This is what was happening in New York in the early part of the twentieth century as reflected in many of Edith Wharton’s novels: ethical restraints were tottering and the new rich were social climbers who took up behaviors that were not natural to themselves and those behaviors became mere empty forms — though those “born to the manor” whom the new-rich imitated increasingly lost sight of what those forms had once meant. I don’t think Wharton had any quarrel with the forms themselves, after all, they were built around a genuine concern for others and focused on what she would have called “good manners.” But when the forms were empty they became a sham, and the young, especially, saw that and also saw the hypocrisy and pretense that hid behind a false front. So the young during Wharton’s era started looking for new paradigms and saw around them the more “natural” behaviors of others who smoked, were disrespectful of their elders, and were increasingly preoccupied with themselves. This they found an easy model to copy and it became the norm.

Again, Wharton’s quarrel was with the pretense and falsehood of the empty forms that were being grafted onto wealthy social climbers who modeled themselves after a “higher” social class who had begun to forget why the forms were invented in the first place. In the shuffle something terribly important was being lost, namely, a determined effort (for whatever reasons) to behave toward others as one would have them behave toward oneself. Indeed, the sense of “other” was soon lost entirely. That, I think, is what bothered Edith Wharton. It bothered George Eliot and Anthony Trollope as well who saw it happening around them in England a generation before Wharton. And we are the inheritors of this legacy. The loss of “good manners” was nothing less than the loss of a sense that the “other” mattered in the least. Thus, if manners are a sign that we have become civilized, then the loss of manners would suggest that we are reverting to a sort of new barbarism in which the individual is the only one who matters.

A New York Minute

I thoroughly enjoy reading Sports Illustrated and have done for years. It is well written, timely, and insightful. I nearly always find food for thought as I am interested in sports and the numerous scandals that surround professional sports that I have myself written about and which SI always covers in depth. In the most recent issue, the editor holds forth on the short attention span of the American sporting public. No sooner have we experienced Tibomania than we are bored and move on to Linmania, which lasts until Jeremy Lin has a couple of bad games. This is assuredly true, though the exception is the sporting public’s fascination with Tiger Woods. But this exception simply proves the general rule. The editorial also provided the following gem, which has larger implications:

“Our culture moves at warp speed, no question, the weekly or even daily news cycle long since replaced by an up-to-the-second Twitter feed or Facebook update. We said goodbye to thoughtful consideration the day we moved over to microwave popcorn — because who could possibly wait for the stove-top variety. That’s our reality.”

The phrase I want to focus on is “we said goodbye to thoughtful consideration…” That does seem to sum up one of the salient facts about our culture. Not only do we have a short attention span that requires snippets rather than lengthy explanations, we also want our news to be entertaining and we also cannot stay focused on the latest sensation long enough to savor it fully. That is a shame. And it says a lot about us as a people. Teachers are finding it out about their pupils in the classroom and newspaper editors are finding it out about their shrinking readership. We want what we want in small, easily digested thought-bites and we want it now. We don’t relish the uncertainty of anticipation even though it increases delight. We cannot focus on an issue long enough to probe its depths and discover its hidden meanings. In a word, we cannot pause and think about things because our attention is brief and shallow.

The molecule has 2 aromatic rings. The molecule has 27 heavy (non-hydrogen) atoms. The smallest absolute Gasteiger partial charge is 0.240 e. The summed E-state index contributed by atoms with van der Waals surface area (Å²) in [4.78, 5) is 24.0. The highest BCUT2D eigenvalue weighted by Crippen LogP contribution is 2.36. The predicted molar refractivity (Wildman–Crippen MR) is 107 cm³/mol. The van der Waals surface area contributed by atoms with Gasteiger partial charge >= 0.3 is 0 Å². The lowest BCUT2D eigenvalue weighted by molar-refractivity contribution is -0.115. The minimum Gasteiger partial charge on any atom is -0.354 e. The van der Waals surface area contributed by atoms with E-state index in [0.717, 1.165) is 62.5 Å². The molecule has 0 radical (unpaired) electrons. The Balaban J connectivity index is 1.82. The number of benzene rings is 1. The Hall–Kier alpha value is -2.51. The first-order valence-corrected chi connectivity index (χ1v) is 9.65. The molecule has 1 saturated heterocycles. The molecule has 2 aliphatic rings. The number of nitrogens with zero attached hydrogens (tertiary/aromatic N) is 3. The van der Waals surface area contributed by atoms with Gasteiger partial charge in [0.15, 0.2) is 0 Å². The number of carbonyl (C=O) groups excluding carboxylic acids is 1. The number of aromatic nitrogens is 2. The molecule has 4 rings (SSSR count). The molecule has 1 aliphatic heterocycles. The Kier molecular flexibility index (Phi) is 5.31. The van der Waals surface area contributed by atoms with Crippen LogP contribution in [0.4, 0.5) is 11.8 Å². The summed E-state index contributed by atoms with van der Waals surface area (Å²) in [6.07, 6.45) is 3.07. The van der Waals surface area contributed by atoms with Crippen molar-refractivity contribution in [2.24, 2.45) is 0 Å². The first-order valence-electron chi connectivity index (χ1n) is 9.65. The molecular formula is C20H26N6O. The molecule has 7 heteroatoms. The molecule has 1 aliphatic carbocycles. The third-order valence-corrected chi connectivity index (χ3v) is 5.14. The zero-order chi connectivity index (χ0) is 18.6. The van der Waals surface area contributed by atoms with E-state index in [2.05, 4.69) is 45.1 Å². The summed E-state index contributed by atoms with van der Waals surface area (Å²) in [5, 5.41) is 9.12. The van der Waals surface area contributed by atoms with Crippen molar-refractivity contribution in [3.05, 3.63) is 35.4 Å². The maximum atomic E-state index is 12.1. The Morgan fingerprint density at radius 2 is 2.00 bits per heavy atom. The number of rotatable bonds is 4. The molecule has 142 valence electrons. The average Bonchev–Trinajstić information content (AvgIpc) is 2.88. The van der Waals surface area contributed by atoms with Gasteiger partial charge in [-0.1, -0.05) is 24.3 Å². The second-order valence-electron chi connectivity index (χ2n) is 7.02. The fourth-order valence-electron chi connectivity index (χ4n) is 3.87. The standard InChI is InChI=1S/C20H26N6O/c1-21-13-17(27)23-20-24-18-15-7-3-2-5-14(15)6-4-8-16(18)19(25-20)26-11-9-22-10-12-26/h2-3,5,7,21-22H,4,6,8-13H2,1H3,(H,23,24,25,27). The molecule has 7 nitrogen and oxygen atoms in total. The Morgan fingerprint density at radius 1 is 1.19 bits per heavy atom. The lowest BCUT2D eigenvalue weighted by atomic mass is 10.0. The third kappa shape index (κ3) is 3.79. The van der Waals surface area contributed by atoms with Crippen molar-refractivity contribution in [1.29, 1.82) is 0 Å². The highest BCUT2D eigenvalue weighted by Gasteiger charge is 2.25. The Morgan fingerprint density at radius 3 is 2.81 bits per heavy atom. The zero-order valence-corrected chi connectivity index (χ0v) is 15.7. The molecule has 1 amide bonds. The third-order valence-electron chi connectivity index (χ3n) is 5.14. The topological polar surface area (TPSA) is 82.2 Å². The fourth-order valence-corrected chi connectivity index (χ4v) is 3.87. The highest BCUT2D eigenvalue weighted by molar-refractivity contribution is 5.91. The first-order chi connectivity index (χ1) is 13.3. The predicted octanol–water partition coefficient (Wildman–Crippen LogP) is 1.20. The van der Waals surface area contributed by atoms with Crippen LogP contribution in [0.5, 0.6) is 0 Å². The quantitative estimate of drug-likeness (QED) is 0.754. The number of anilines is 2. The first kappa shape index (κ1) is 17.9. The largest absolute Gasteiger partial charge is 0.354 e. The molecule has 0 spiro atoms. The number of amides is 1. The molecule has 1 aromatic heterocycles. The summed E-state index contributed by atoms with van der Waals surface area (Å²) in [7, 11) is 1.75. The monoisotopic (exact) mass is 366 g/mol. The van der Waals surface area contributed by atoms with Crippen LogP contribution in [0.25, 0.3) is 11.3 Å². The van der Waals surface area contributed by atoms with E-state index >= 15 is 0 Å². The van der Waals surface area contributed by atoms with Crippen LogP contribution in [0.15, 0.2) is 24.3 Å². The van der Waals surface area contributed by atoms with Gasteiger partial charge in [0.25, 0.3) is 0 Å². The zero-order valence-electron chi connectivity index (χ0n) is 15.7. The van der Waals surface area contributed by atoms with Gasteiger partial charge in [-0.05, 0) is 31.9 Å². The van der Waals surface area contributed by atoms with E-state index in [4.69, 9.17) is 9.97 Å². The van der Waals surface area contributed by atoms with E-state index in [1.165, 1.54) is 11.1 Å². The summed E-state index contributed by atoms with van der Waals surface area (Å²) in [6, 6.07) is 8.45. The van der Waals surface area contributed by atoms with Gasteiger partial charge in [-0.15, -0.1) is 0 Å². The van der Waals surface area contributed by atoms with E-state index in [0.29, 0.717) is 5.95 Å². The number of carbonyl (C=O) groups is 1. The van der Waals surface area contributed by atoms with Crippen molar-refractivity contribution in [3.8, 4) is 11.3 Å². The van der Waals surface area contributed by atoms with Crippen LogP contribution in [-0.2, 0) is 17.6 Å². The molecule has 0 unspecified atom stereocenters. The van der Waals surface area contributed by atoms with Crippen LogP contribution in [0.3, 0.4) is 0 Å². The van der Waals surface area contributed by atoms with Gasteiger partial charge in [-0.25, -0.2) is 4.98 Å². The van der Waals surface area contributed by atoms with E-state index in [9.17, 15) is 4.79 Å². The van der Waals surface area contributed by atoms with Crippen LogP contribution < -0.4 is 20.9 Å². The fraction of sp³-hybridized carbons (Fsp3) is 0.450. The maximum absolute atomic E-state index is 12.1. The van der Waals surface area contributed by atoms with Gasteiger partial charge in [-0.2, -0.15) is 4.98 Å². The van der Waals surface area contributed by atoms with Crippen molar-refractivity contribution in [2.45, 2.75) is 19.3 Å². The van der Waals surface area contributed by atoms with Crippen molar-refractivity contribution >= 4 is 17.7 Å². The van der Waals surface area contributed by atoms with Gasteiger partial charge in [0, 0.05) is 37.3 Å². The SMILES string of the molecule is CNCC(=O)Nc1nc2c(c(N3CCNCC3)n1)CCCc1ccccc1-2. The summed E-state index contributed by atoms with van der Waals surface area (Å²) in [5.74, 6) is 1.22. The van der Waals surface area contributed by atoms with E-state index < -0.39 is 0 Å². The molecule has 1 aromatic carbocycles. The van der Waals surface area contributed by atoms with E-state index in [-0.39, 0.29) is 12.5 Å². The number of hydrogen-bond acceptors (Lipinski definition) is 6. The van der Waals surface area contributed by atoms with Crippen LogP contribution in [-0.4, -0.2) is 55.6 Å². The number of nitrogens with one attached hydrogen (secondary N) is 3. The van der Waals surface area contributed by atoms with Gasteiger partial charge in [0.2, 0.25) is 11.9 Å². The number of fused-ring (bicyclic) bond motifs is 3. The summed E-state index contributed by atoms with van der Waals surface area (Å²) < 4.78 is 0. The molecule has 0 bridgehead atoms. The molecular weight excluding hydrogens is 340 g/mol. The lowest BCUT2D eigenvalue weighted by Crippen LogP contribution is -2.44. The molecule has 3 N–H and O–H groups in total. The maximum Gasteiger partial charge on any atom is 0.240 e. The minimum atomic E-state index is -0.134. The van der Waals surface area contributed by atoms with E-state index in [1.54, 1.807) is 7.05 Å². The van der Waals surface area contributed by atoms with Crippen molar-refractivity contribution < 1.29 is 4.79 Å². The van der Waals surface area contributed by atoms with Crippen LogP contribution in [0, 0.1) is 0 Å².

It has been known for some time that kids need “down time,” a time when nothing is scheduled and they can simply be by themselves with nothing particular to do. I have always felt that adults need that as well, though I have never seen anyone make this claim. I know I prize my down time — which the Greeks called “leisure” and put a high price upon. It is a time when a person can be most creative, most productive. I find it in abundance as a retired person in the small town I am lucky enough to live in, where I am out of the “loop” and the world seems to go by in slow-motion. But not everyone is as lucky, and things seem to happen to most of us in too much of a hurry for us to assimilate what is going on. Thus frenzy replaces leisure. And this is the problem.

One of the things Victorian writers like George Eliot and Anthony Trollope worried about with the coming of the steam engine in the nineteenth century was precisely this: the pace of life would now becomes so fast that we would no longer have time to digest what is happening to us, to thoroughly enjoy the moment and discover what it really means. These writers never imagined the jet age, of course, and were not around to see the microwave replace the oven. But they knew what they were talking about. We have become a “me-here-now” culture that demands immediate satisfaction and doesn’t have time to stop and think. Furthermore, we don’t seem to be able to imagine the consequences of our actions or plan ahead. Our focus on the immediate present seems to have cost us our imagination, though part of that loss must be attributable to a media industry that is prone to overkill. In any event, we have  indeed “said goodbye to thoughtful consideration.” The payoff is predictable: anxiety blended with mistakes resulting from lack of foresight. These are certainly two of the most obvious symptoms of our age.